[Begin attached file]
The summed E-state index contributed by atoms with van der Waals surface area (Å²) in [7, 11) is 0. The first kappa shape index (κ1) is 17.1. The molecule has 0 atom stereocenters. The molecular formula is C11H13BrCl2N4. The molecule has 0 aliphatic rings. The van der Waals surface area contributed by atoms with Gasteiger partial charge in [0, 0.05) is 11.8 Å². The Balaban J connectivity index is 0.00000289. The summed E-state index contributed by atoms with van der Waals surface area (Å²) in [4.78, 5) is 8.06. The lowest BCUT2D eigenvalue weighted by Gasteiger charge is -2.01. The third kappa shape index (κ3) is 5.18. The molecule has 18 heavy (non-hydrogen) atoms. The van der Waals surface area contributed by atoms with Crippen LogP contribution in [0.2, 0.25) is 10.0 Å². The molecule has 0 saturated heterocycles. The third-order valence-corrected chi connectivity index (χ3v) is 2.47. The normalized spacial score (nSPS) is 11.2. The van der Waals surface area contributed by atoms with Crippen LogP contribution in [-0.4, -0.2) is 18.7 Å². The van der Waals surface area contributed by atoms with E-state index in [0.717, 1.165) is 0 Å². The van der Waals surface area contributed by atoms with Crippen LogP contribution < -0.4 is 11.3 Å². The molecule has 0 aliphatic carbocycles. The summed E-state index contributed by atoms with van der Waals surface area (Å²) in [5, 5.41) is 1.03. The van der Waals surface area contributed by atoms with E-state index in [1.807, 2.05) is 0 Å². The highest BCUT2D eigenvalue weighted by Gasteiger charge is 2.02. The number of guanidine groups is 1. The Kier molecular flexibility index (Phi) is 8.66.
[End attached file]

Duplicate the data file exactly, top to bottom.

The summed E-state index contributed by atoms with van der Waals surface area (Å²) in [7, 11) is 0. The first kappa shape index (κ1) is 17.1. The molecule has 0 atom stereocenters. The molecular formula is C11H13BrCl2N4. The molecule has 0 aliphatic rings. The van der Waals surface area contributed by atoms with Gasteiger partial charge in [0, 0.05) is 11.8 Å². The Balaban J connectivity index is 0.00000289. The summed E-state index contributed by atoms with van der Waals surface area (Å²) in [4.78, 5) is 8.06. The lowest BCUT2D eigenvalue weighted by Gasteiger charge is -2.01. The third kappa shape index (κ3) is 5.18. The molecule has 18 heavy (non-hydrogen) atoms. The van der Waals surface area contributed by atoms with Crippen LogP contribution in [0.2, 0.25) is 10.0 Å². The molecule has 0 saturated heterocycles. The third-order valence-corrected chi connectivity index (χ3v) is 2.47. The normalized spacial score (nSPS) is 11.2. The van der Waals surface area contributed by atoms with Crippen LogP contribution in [-0.4, -0.2) is 18.7 Å². The van der Waals surface area contributed by atoms with E-state index in [0.717, 1.165) is 0 Å². The van der Waals surface area contributed by atoms with Crippen LogP contribution < -0.4 is 11.3 Å². The molecule has 0 aliphatic carbocycles. The summed E-state index contributed by atoms with van der Waals surface area (Å²) in [5, 5.41) is 1.03. The van der Waals surface area contributed by atoms with E-state index in [1.807, 2.05) is 0 Å². The highest BCUT2D eigenvalue weighted by Gasteiger charge is 2.02. The number of guanidine groups is 1. The Kier molecular flexibility index (Phi) is 8.66.